I have competed in a lot of games over the past 10 years.

I wasn’t always that competitive of a player, I used to play MapleStory non-stop because I liked seeing numbers go up. I kind of enjoyed the communities of the things I had forays in more than anything, mostly because school and work didn’t really do it for me. I struggled to maintain relationships, as contrary to popular belief, I am very to myself. Gaming was a huge outlet for me, as it allowed me to meet people, establish many lasting relationships, and really discover what I wanted to do in my life. I feel that I’ve grown much more as a person now than before, and while I’m no saint, I definitely have the tools to do as much as I can to be decent to myself and those around me.

2012 was when I really started making moves in Magic: The Gathering. At this point, I wanted to be as competitive as I could, but MTG was also a creative outlet for me. I had an incredibly strong desire to express myself through what I was thinking at the time, and laying that out in the form of decklists, card choices, general Magic discussion, and the like, was my way of doing it. This wasn’t always the best thing to do, but it was the only way I really knew how to test myself on the creative side of things. This often conflicted with my competitive drive, because I wanted to win, really badly, as well. It was sometimes problematic of me, because I would make the classic mistake of tying my self-worth to it. It’s one of those things I still struggle with today, but I feel I’ve done much better on that front recently.

Looking back, I’m now very ambivalent towards my MTG results in general. I’ve said time again that I was never an all-star, but I feel that my contributions to the game have been pretty good. I’ve helped multiple people win events, make the Pro Tour, and just become better players, and I take much pride in that. One of my fondest memories was watching Ross Merriam win the SCG Open with G/W Aggro in SCG…Columbus I believe? The talk about the deck the night before was a realization that I was valued by my peers, and it would boost my confidence significantly.

MTG card: Confidence from Strength

When I left MTG (the first time), I took a dive into competitive Overwatch. It was a new game, and it really scratched that itch again. Weirdly enough, this was the time that solidified my writing career, despite having been a writer in MTG for over 5 years at that point. I took a very good job writing for a major Overwatch coverage site and it was one of the best decisions I’ve ever made. It motivated me to pursue both competitive gaming in general, and writing as a semi-career. They treated me very well and that venture really taught me how to value myself as a writer. 

After Overwatch, I went back to what started my gaming in general, MMOs. Now, I’ve always played them, even when I played MTG competitively, but they were kind of on the backburner aside from the dip here and there (aside from the critically acclaimed MMORPG Final Fantasy XIV with a free tri- wait, this is not the time for that!). During this lull in competitive gaming, I really sunk into community and friends and just gaming with them a lot. One downside of my experiences in competitive MTG, and a lot of other competitive avenues, is that yes, while it is about the friends you make along the way, said friends are hard to come by when you aren’t pursuing the same thing they are. It often felt shallow and unfulfilling to go to a Magic event, jam a tournament, but not be able to talk to people about anything but the game. “I don’t care about your record, how are you doing?” was kind of a meme at one point, but I was dead serious when I asked people I haven’t seen in a while. It’s unfortunate that it ended up like that, but the people that stuck with me past, and throughout, are so incredibly valued to me. I could not put into words just how appreciative and grateful I am to know them and have them in my life.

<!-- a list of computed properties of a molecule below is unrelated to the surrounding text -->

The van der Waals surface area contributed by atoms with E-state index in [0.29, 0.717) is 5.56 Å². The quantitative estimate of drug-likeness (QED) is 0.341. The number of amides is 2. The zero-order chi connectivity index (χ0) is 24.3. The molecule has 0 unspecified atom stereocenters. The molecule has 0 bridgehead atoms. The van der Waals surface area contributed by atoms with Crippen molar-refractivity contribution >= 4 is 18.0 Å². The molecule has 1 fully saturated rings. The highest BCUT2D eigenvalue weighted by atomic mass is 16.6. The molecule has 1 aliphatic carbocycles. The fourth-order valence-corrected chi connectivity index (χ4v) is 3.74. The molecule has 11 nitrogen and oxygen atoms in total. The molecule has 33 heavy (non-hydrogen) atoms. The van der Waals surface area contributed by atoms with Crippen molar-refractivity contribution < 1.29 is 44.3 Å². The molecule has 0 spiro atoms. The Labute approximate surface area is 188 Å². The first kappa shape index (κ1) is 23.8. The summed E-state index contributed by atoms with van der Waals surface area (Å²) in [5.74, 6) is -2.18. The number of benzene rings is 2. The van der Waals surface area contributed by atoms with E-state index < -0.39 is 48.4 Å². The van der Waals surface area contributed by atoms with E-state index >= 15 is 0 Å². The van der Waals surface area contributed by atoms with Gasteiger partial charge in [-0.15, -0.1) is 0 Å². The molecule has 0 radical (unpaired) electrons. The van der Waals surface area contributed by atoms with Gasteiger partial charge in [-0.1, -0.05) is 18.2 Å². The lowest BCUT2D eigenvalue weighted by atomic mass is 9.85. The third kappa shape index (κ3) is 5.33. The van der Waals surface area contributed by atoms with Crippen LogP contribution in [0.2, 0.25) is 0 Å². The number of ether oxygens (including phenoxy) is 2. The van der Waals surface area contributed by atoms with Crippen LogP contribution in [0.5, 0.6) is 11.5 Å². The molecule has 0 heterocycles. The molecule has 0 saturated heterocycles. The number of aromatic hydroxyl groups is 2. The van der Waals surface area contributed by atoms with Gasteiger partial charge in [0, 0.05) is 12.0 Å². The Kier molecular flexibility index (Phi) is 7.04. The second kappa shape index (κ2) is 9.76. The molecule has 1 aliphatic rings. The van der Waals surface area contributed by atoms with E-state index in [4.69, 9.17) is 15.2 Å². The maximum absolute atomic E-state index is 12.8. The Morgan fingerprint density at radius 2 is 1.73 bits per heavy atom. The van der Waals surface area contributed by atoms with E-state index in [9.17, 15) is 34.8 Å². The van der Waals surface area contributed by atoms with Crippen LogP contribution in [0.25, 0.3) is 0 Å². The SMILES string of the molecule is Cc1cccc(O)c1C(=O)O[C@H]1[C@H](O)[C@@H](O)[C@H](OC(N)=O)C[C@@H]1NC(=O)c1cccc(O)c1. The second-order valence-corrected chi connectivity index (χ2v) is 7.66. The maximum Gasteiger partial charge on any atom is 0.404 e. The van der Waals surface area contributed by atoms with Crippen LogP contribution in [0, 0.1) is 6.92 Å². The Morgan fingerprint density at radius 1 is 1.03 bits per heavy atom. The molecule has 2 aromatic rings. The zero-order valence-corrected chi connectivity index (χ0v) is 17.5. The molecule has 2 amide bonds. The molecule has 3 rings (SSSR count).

Of course, after Overwatch, there was this ambitious little project called Zero to Evo.

What the hell was I thinking?

Well, turns out that that wound up being the best performance of any competitive event I’ve done. 49th at EVO, the fighting game world championships, is nothing to scoff at, but the real takeaway is that this was the time I fell in love with fighting games, and never looked back. Since Zero to Evo, I have competed in almost every fighting game I’ve played. I made a number of top 8s at the HOC and NLBC, a TNS top 8 in DNF Duel, a number of HOC top 16s in Guilty Gear Strive, and most importantly, the beginning of my commentating tenure. Commentating fighting games is one of the most fun things I’ve ever done for any game, and I would love to pursue it more often at big events (I’m sorry for missing your events Big E!). I thank Bum163 for giving me the opportunity to be myself in your events and on your time, your generosity is so very much appreciated.

Nowadays, I still compete in events from time to time. I still struggle with a lot of things that competition likes to make you think. You know, the “you aren’t good enough but you’re doing well but you still suck” type of thing. That said, I’m not getting any younger, and I want to do more to contribute to the communities that have given to me. 

Here’s to another 10 years of gaming, and maybe 10 more years of competing, if my hands keep up…

Anthony Lowry (they/he) is a seasoned TCG, MMORPG, and FPS veteran. They are extensively knowledgeable on the intricacies of many competitive outlets, and are always looking for a new challenge in the gaming sphere.

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